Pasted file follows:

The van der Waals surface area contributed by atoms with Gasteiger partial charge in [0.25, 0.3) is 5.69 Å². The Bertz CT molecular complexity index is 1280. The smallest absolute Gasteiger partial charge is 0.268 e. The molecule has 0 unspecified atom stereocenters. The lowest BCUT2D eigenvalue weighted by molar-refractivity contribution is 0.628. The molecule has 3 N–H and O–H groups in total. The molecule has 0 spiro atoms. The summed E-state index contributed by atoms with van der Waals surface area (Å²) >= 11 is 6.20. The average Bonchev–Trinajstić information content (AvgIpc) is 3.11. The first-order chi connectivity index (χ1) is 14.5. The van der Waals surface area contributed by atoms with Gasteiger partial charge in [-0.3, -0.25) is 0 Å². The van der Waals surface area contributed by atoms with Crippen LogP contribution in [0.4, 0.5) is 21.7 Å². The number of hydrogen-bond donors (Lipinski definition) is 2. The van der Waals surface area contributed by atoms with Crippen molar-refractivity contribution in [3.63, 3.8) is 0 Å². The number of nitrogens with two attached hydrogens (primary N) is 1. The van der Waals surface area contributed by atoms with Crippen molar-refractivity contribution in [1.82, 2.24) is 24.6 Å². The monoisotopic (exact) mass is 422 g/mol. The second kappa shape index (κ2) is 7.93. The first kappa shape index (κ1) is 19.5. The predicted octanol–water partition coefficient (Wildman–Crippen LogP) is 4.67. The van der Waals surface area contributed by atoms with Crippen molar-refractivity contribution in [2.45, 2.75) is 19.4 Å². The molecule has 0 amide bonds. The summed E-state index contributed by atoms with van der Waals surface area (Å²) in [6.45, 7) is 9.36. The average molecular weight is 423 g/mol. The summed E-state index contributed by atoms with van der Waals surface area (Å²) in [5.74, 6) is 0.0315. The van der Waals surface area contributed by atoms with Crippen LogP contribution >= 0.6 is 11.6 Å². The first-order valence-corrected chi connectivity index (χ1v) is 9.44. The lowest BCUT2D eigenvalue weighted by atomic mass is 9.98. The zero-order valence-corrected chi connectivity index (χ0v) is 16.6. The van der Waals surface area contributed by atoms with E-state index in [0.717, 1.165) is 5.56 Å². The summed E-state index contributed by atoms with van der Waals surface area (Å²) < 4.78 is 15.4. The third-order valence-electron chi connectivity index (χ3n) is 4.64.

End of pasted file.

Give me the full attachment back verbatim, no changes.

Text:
The van der Waals surface area contributed by atoms with Gasteiger partial charge in [0.25, 0.3) is 5.69 Å². The Bertz CT molecular complexity index is 1280. The smallest absolute Gasteiger partial charge is 0.268 e. The molecule has 0 unspecified atom stereocenters. The lowest BCUT2D eigenvalue weighted by molar-refractivity contribution is 0.628. The molecule has 3 N–H and O–H groups in total. The molecule has 0 spiro atoms. The summed E-state index contributed by atoms with van der Waals surface area (Å²) >= 11 is 6.20. The average Bonchev–Trinajstić information content (AvgIpc) is 3.11. The first-order chi connectivity index (χ1) is 14.5. The van der Waals surface area contributed by atoms with Gasteiger partial charge in [-0.3, -0.25) is 0 Å². The van der Waals surface area contributed by atoms with Crippen LogP contribution in [0.4, 0.5) is 21.7 Å². The number of hydrogen-bond donors (Lipinski definition) is 2. The van der Waals surface area contributed by atoms with Crippen molar-refractivity contribution in [3.63, 3.8) is 0 Å². The number of nitrogens with two attached hydrogens (primary N) is 1. The van der Waals surface area contributed by atoms with Crippen molar-refractivity contribution in [1.82, 2.24) is 24.6 Å². The monoisotopic (exact) mass is 422 g/mol. The second kappa shape index (κ2) is 7.93. The first kappa shape index (κ1) is 19.5. The predicted octanol–water partition coefficient (Wildman–Crippen LogP) is 4.67. The van der Waals surface area contributed by atoms with Crippen molar-refractivity contribution in [2.45, 2.75) is 19.4 Å². The molecule has 0 amide bonds. The summed E-state index contributed by atoms with van der Waals surface area (Å²) in [6.45, 7) is 9.36. The average molecular weight is 423 g/mol. The summed E-state index contributed by atoms with van der Waals surface area (Å²) in [5.74, 6) is 0.0315. The van der Waals surface area contributed by atoms with Crippen LogP contribution >= 0.6 is 11.6 Å². The first-order valence-corrected chi connectivity index (χ1v) is 9.44. The lowest BCUT2D eigenvalue weighted by atomic mass is 9.98. The zero-order valence-corrected chi connectivity index (χ0v) is 16.6. The van der Waals surface area contributed by atoms with E-state index in [0.717, 1.165) is 5.56 Å². The summed E-state index contributed by atoms with van der Waals surface area (Å²) < 4.78 is 15.4. The third-order valence-electron chi connectivity index (χ3n) is 4.64.